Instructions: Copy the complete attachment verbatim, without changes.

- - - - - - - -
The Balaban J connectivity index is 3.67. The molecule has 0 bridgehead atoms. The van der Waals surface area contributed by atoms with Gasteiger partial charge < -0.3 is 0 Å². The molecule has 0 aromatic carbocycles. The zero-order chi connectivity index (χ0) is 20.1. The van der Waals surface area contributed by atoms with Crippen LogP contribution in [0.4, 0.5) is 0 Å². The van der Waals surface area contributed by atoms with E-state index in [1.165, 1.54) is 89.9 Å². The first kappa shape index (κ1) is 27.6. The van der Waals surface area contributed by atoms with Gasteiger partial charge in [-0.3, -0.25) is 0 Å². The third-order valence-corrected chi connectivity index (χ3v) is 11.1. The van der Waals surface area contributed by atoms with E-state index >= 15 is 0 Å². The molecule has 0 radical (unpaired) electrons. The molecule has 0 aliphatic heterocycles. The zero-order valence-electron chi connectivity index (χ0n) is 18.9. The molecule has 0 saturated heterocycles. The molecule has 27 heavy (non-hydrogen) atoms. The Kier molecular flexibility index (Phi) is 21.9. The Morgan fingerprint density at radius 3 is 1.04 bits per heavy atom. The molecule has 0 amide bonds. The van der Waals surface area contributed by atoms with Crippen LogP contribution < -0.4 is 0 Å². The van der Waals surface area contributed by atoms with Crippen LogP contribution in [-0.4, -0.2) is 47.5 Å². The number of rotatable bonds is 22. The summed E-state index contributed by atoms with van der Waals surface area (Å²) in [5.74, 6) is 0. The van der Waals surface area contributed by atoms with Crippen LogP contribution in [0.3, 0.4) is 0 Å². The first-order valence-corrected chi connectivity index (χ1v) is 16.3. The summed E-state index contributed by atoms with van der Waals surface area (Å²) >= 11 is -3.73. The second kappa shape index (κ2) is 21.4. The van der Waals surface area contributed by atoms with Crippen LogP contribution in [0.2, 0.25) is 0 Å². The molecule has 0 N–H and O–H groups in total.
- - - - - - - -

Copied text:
The Balaban J connectivity index is 3.67. The molecule has 0 bridgehead atoms. The van der Waals surface area contributed by atoms with Gasteiger partial charge < -0.3 is 0 Å². The molecule has 0 aromatic carbocycles. The zero-order chi connectivity index (χ0) is 20.1. The van der Waals surface area contributed by atoms with Crippen LogP contribution in [0.4, 0.5) is 0 Å². The van der Waals surface area contributed by atoms with E-state index in [1.165, 1.54) is 89.9 Å². The first kappa shape index (κ1) is 27.6. The van der Waals surface area contributed by atoms with Gasteiger partial charge in [-0.3, -0.25) is 0 Å². The third-order valence-corrected chi connectivity index (χ3v) is 11.1. The van der Waals surface area contributed by atoms with E-state index >= 15 is 0 Å². The molecule has 0 radical (unpaired) electrons. The molecule has 0 aliphatic heterocycles. The zero-order valence-electron chi connectivity index (χ0n) is 18.9. The molecule has 0 saturated heterocycles. The molecule has 27 heavy (non-hydrogen) atoms. The Kier molecular flexibility index (Phi) is 21.9. The Morgan fingerprint density at radius 3 is 1.04 bits per heavy atom. The molecule has 0 amide bonds. The van der Waals surface area contributed by atoms with Crippen LogP contribution < -0.4 is 0 Å². The van der Waals surface area contributed by atoms with Crippen LogP contribution in [-0.4, -0.2) is 47.5 Å². The number of rotatable bonds is 22. The summed E-state index contributed by atoms with van der Waals surface area (Å²) in [5.74, 6) is 0. The van der Waals surface area contributed by atoms with Crippen LogP contribution in [0.3, 0.4) is 0 Å². The first-order valence-corrected chi connectivity index (χ1v) is 16.3. The summed E-state index contributed by atoms with van der Waals surface area (Å²) >= 11 is -3.73. The second kappa shape index (κ2) is 21.4. The van der Waals surface area contributed by atoms with Crippen LogP contribution in [0.2, 0.25) is 0 Å². The molecule has 0 N–H and O–H groups in total.